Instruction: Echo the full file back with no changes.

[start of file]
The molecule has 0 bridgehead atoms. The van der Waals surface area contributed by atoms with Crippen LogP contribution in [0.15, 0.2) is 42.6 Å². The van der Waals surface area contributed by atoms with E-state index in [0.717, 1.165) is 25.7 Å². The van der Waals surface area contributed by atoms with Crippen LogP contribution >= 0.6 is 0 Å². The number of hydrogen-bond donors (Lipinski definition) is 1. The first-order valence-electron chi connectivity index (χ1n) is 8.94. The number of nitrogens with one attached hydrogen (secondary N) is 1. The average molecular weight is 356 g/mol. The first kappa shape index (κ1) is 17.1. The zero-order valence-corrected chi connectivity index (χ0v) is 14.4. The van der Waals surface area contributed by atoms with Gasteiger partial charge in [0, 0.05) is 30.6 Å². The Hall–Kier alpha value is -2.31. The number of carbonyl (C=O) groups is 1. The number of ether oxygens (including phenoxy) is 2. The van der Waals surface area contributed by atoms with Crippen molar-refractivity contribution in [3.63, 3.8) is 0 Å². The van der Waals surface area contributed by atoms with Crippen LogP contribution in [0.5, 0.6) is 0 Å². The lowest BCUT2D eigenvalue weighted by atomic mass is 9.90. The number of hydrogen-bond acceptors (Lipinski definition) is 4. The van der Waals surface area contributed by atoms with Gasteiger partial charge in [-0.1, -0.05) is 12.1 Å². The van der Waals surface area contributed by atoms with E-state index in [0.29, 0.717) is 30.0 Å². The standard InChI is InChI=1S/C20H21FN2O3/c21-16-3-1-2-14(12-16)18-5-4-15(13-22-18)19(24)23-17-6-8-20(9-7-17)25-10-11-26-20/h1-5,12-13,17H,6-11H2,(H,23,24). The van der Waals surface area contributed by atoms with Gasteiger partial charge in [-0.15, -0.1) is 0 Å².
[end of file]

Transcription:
The molecule has 0 bridgehead atoms. The van der Waals surface area contributed by atoms with Crippen LogP contribution in [0.15, 0.2) is 42.6 Å². The van der Waals surface area contributed by atoms with E-state index in [0.717, 1.165) is 25.7 Å². The van der Waals surface area contributed by atoms with Crippen LogP contribution >= 0.6 is 0 Å². The number of hydrogen-bond donors (Lipinski definition) is 1. The first-order valence-electron chi connectivity index (χ1n) is 8.94. The number of nitrogens with one attached hydrogen (secondary N) is 1. The average molecular weight is 356 g/mol. The first kappa shape index (κ1) is 17.1. The zero-order valence-corrected chi connectivity index (χ0v) is 14.4. The van der Waals surface area contributed by atoms with Gasteiger partial charge in [0, 0.05) is 30.6 Å². The Hall–Kier alpha value is -2.31. The number of carbonyl (C=O) groups is 1. The number of ether oxygens (including phenoxy) is 2. The van der Waals surface area contributed by atoms with Crippen molar-refractivity contribution in [3.63, 3.8) is 0 Å². The van der Waals surface area contributed by atoms with Crippen LogP contribution in [0.5, 0.6) is 0 Å². The lowest BCUT2D eigenvalue weighted by atomic mass is 9.90. The number of hydrogen-bond acceptors (Lipinski definition) is 4. The van der Waals surface area contributed by atoms with Gasteiger partial charge in [-0.1, -0.05) is 12.1 Å². The van der Waals surface area contributed by atoms with E-state index in [0.29, 0.717) is 30.0 Å². The standard InChI is InChI=1S/C20H21FN2O3/c21-16-3-1-2-14(12-16)18-5-4-15(13-22-18)19(24)23-17-6-8-20(9-7-17)25-10-11-26-20/h1-5,12-13,17H,6-11H2,(H,23,24). The van der Waals surface area contributed by atoms with Gasteiger partial charge in [-0.15, -0.1) is 0 Å².